Keeping children on
a safe path
Wondering how to keep children from starting to drink or smoke? Start young — preferably before your child experiments with either one — to build a sturdy foundation.
• Talk to a school guidance counselor or your child’s doctor about free, helpful programs for parents on guiding healthy behaviors.
• Brainstorm with your child about ways to say no to risky behavior. Aim for a full scale of options between “No, thanks” and “Stop asking — I said no.”
• Discuss good reasons not to drink or smoke. Ask children what they think and share your beliefs and values. Talk honestly about relatives who had health problems or died due to tobacco or alcohol addictions. Problems like bad breath, yellow teeth and embarrassing behavior may be persuasive, too.
• Set expectations for healthy behaviors. Use simple rewards and consequences to encourage good behavior.
• Set an example. If necessary, try to quit smoking or drinking too much.
• Keep lines of communication open. Check in regularly about how the day went. Ask about plans, friends and activities.
• Call your child’s doctor or guidance counselor for more help if you think your child is smoking or drinking.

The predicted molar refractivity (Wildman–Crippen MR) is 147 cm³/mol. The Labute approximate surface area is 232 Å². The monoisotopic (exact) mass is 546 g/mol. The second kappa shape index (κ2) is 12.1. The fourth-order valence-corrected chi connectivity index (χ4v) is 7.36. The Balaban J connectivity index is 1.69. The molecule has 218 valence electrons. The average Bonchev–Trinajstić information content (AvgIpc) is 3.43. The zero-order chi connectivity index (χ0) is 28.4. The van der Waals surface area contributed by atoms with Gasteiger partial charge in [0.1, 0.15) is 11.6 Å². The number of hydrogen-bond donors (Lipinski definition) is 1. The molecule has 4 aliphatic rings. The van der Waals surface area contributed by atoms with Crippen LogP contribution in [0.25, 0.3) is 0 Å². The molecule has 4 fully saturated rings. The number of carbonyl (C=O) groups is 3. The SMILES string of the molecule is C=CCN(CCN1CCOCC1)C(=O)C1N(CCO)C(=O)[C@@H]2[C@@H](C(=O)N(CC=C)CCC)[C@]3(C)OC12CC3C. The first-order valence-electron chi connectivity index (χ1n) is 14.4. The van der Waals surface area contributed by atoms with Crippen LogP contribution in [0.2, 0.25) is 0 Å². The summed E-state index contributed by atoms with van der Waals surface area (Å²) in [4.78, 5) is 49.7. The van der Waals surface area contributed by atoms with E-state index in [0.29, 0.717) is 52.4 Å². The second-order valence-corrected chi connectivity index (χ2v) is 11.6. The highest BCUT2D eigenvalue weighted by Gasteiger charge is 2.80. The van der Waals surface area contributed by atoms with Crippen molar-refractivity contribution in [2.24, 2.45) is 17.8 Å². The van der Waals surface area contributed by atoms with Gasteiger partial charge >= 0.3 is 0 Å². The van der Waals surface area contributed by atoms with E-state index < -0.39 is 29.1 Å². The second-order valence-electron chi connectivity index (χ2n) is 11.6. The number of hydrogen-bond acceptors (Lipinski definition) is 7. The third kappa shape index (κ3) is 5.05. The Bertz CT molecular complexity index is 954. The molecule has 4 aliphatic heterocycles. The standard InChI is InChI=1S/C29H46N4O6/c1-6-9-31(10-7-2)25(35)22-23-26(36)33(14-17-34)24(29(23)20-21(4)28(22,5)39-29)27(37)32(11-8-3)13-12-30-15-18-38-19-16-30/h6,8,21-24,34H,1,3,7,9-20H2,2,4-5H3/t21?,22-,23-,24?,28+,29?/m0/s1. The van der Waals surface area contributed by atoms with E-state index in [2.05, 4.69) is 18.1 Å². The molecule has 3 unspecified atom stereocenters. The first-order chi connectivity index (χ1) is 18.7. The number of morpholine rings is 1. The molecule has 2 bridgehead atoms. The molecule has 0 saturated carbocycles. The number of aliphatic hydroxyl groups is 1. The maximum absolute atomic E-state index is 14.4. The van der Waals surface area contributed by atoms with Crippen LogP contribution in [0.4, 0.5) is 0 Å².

A Step-By-Step Approach
|1. Serving Size
A serving size of this food is one cup.
So all the nutrition information on the label is based upon one cup. There are two servings per container. If you eat two servings the nutrients are doubled.
|2. Amount of Calories
The 250 calories listed are for one serving, and 110 — or 44 percent — of the calories are from fat.
3. Limit these Nutrients
|4. Get Enough of these Nutrients
Eat foods with fiber, vitamin A, vitamin C, calcium and iron to improve overall health and reduce the risk of certain diseases and conditions, such as osteoporosis and anemia.
|5. Percent Daily Value
This section indicates how the nutrients contribute to your total daily diet based on a 2,000 calorie a day diet.
• Low level of nutrients — 5 percent or less of the daily value. Low levels are good for sodium but bad for fiber.
• High level of nutrient — 20 percent or more. High values are good for vitamin A but bad for cholesterol.
Snapshot of this serving
Image courtesy of U.S. Food and Drug Administration